NORTH CHICAGO, ILL. (October 15, 2002) Francis J. White, Ph.D., has devoted more than 25 years to the study of psychology and pharmacology, the synthesis of these two disciplines being neuropsychopharmacology: the science of drug-behavior relationships. As Professor and Chair of the Department of Cellular and Molecular Pharmacology and the Director of the Neuropsychopharmacology Laboratory at Finch University of Health Sciences/The Chicago Medical School (FUHS/CMS), Dr. White has been instrumental in furthering the study of the neurobiology of dopamine systems. In honor of his outstanding work, Dr. White has been awarded a Method to Extend Research In Time (MERIT) Award from the National Institute on Drug Abuse (NIDA) for his research grant application entitled "Cocaine and Mesolimbic Dopamine Electrophysiology."
The objective of the MERIT program is to provide long-term support to investigators whose research competence and productivity are deemed "distinctly superior" and who are considered likely to continue to perform in an "outstanding manner." According to Glen R. Hanson, Ph.D., D.D.S., Acting Director of NIDA, "It is hoped that the provision of long-term, stable support will foster [Dr. White's] continued creativity and lessen administrative burdens associated with preparation and submission of regular research grant applications."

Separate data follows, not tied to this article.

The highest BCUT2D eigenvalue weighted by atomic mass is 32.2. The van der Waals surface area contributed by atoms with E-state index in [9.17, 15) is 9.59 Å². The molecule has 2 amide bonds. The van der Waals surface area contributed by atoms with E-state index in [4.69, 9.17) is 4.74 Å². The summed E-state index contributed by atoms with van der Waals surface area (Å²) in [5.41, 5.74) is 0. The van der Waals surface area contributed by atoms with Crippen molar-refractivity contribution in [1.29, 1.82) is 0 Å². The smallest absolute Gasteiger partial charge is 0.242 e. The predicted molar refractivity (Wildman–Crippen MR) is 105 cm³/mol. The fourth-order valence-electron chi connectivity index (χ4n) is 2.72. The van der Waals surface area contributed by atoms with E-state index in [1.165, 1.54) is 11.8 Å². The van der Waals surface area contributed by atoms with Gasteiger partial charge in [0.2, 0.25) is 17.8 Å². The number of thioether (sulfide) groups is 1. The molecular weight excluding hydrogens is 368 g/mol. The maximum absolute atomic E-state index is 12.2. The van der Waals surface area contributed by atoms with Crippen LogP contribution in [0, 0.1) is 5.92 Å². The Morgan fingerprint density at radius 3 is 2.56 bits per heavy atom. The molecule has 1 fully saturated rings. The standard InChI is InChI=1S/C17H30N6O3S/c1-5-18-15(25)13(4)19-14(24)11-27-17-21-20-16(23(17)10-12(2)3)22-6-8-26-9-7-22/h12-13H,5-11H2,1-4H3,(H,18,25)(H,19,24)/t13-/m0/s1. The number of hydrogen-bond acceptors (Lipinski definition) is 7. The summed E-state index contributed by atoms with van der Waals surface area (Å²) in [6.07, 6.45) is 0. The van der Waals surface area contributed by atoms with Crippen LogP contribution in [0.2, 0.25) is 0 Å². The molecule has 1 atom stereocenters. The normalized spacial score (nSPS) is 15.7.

Upon receiving the award, Dr. White expressed gratitude and enthusiasm, saying that, "I cannot tell you how ecstatic I am. I am excited not just for myself, but also for my colleagues and team members, and Finch University as a whole. Recently, research programs throughout the Chicago Medical School have increased substantially and FUHS/CMS is truly 'on the map' in terms of cutting-edge medical research."
The implications of such an award are not lost on medical professionals who must dev
Contact: Kathleen Peterson
Rosalind Franklin University of Medicine and Science